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I'd like to estimate the power spectral density of the signal attached here, the sampling rate is 100 Hz.

If I don't do windowing (i.e., use boxcar window), the result seems to be a simple $1/f^2$ noise:

import json
from scipy import signal
from pylab import *
x = json.load(open('x.json'))
f, p = signal.welch(x, fs=100, nperseg=256, window=signal.get_window('boxcar', 256))
plot(f[1:-1], log(p[1:-1])) 

boxcar window

However, if I apply, e.g., hanning window, there will be an unexpected additional peak at 25 Hz:

f, p = signal.welch(x, fs=100, nperseg=256, window=signal.get_window('hanning', 256))
plot(f[1:-1], log(p[1:-1]))

hanning window

Is this some artifact?

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It is not any artifact. When you calculate the DFT of your signal you will get following magnitude spectra: enter image description here

So you can clearly see that around $25 \mathtt{Hz}$, and $50 \mathtt{Hz}$ there is some harmonic content present.

Reason why you don't see your harmonics on PSD in first case is that you are not using any windowing. Probably you are aware of side-lobes attenuation in characteristic of the window functions. For rectangular window it is approximately $13.3 \mathtt{dB} $ and for Hanning you get $31.5 \mathtt{dB} $. It is therefore possible that sidelobes will cover some harmonics of your signal.

Please take a look on your figures; for rectangular window lowest value of noise is approx. $-14$, whereas for Hanning you are getting around $-18$.

Below you can see frequency domain representation of these two windows.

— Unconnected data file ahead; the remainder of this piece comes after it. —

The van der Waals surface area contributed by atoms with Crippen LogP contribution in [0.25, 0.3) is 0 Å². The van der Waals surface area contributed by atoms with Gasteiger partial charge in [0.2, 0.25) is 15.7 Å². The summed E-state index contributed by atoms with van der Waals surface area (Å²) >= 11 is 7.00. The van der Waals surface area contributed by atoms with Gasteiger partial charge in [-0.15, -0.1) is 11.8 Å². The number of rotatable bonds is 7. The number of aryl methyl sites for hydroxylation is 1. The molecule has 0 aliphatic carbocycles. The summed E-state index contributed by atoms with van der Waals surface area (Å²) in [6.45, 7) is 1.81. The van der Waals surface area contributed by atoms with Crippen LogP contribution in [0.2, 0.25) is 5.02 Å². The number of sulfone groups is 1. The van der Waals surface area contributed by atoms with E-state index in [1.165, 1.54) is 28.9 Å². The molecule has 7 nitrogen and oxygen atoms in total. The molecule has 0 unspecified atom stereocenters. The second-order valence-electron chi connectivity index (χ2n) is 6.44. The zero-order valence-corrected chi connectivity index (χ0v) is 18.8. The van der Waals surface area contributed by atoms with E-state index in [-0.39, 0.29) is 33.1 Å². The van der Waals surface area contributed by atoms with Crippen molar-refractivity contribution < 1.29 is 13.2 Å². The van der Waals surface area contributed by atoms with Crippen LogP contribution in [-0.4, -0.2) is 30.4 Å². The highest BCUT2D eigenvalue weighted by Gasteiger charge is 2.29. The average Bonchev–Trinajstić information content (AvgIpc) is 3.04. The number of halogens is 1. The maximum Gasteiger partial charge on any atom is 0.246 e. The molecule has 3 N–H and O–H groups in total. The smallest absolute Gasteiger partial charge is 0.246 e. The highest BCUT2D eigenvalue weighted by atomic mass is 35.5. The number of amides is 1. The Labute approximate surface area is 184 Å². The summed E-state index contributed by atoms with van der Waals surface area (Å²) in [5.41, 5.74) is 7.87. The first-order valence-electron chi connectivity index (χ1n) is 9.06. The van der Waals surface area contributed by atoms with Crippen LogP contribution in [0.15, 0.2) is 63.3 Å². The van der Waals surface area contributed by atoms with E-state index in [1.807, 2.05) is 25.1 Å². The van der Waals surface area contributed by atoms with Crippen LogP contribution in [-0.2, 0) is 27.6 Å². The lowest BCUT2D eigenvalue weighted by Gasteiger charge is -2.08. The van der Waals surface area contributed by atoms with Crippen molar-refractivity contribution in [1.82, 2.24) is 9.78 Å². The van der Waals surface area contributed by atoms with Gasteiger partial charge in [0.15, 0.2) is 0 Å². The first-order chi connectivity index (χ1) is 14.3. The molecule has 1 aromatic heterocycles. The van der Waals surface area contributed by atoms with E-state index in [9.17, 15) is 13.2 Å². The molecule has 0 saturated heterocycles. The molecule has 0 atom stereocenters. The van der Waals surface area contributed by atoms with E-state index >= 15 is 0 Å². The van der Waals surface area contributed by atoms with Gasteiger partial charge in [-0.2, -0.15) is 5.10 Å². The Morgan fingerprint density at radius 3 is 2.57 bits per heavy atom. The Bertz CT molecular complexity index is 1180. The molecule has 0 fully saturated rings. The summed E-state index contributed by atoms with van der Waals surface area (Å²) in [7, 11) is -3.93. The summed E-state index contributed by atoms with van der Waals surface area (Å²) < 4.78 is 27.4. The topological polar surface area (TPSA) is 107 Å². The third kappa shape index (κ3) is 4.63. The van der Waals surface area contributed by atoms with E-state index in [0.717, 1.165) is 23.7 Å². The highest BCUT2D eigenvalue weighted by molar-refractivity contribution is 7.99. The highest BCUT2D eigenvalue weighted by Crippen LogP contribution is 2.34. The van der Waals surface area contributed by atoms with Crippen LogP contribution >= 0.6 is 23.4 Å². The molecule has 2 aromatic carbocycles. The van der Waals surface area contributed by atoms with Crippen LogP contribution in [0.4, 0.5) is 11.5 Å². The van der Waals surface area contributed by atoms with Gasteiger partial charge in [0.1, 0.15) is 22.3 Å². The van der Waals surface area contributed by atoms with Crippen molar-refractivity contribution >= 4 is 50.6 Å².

enter image description here

For more info about windows, please refer to:

F. J. Harris - On the Use of Windows for Harmonic Analysis with the DFT

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  • $\begingroup$ Thank you very much! The raw DFT result is convincing, and the Harris paper is very educational. My remaining question is that, why the faint 25 Hz harmonic is "swamped", rather than sits on top of, the side-lobes, after convolving the window spectrum? $\endgroup$ – herrlich10 Jul 7 '14 at 10:01
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    $\begingroup$ To answer your question in the easiest way for you, please take a look at this white paper: The fundamentals of FFT based signals analysis and measurement. Figure 9 on page 12 should give you total understanding. Also whole document is worth of reading. $\endgroup$ – jojek Jul 7 '14 at 14:20
  • $\begingroup$ I see. Just imagine two Gaussians (of different sizes) moving towards each other and fusing into a single peak. The result will always be linear superposition of two peaks, and the smaller one is just visually swamped. Staring at my first figure (no window), there seems to be an extremely flat yet barely discernible bump at 25 Hz. $\endgroup$ – herrlich10 Jul 8 '14 at 2:47

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